(Mouthfeel) The grandest letdown of this beer comes through the mouthfeel. The texture is mildly arid, chalky, and the carbonation helps so little in focusing the texture any, providing a nearly indiscernible creaminess and little zip. Body is light/medium for the style and medium overall. Alcohol presence is light+, perhaps accentuated a bit by the vinegar. Calling attention to the body and carbonation, these are both so vastly underutilized that it's damaging to the drinkability of this beer. A solid malt body may be one of the greatest fixes to balance this sucker out, but even more important would be a creamy thickness or spritely carbonation to accentuate the spice and vinegar. Either direction would be a vast improvement over the current build of this beer's texture. 2.5
(Overall) Save for some damning texture and carbonation issues, this is a surprisingly unique beer in the Blue Moon lineup. Perhaps not the most drinkable of the bunch based on the homage it plays to unique tart and vinegar-laden Flanders Red, this beer manages some decent fruit tartness itself, and dashes in a modest spice body to round it out. With a carbonation tweak and a bolder malt body for balance, this would be a fantastic alternative to Belgian White, which stands at just a hair above Short Straw as still the best-constructed beer of their year-round lineup. 3.25
Coors' Brewing Company's
Blue Moon Short Straw Farmhouse Red Ale
07-16-2013 03:04:35 | More by Jadjunk
2.53/5 rDev -17.6%
Pours a clean orange-ish to red in color with a light tan head. In the aroma, a sweet malt and a small earthiness. In the taste, a sweet caramel malt, with notes of white grape tartness and earthiness. A small bite a a medium to lighter bodied mouthfeel, with a small dry fruitiness in the aftertaste. Too much going on that does not compliment the other.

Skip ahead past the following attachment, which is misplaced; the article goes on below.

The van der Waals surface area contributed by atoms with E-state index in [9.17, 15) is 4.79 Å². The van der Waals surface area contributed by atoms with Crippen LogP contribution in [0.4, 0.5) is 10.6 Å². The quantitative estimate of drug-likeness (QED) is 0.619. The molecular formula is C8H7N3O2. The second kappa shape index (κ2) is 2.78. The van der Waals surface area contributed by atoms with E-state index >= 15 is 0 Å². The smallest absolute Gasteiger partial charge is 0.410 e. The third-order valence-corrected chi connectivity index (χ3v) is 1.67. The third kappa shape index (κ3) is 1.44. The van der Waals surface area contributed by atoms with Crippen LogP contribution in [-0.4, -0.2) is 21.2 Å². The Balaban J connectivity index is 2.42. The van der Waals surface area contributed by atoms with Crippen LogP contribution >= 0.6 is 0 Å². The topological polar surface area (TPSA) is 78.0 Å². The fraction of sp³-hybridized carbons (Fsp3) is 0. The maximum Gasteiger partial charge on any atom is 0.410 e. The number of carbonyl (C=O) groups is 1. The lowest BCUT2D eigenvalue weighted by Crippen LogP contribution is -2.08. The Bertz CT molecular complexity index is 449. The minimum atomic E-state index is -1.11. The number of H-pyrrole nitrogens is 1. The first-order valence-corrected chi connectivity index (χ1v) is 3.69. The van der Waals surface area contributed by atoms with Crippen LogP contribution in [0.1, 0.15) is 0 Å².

07-13-2013 16:08:32 | More by OWSLEY069
3.41/5 rDev +11.1%
Appearance: The color was a unique ambery orange, distinctive of saisons. The head was white and foamy, leaving very little lace. Clarity was good.
Smell: My first whiff was of cider and hay. I tried to stay open-minded, considering this was a farmhouse ale, and admittedly, the yeasty/earthy combination did grow on me. Spiciness and breaded malt, while slightly hidden at first, helped to round things out.
Taste: The cidery smell made its way into the flavor, but the farmhouse hay was replaced by toasty-verging-on-roasty caramel. A sweet/sour combo on the tongue did not come across as a flaw so much as it was reminiscent of summer strawberries. The spices and malt continued to keep the balance, and lasted into the finish. Enjoyable, if you're in the mood for something different.
Mouthfeel: Medium mouthfeel that was just a bit more heavy than I expected from a saison. The medium-high carbonation allowed for a much-needed refreshing quality.
Overall: Not likely to be everyone's cup of brew, as there's a lot of unique yeast character overshadowing the malt and hops. A lighter mouthfeel would make the beer more refreshing, but it has some sweet, summery qualities that, when balanced with the earth and spice, make for a pleasant mix I would happily mull over once in a while.
07-10-2013 10:37:48 | More by BethanyB
Blue Moon Short Straw Farmhouse Red Ale from Coors Brewing Company
71 out of 100 based on 654 ratings.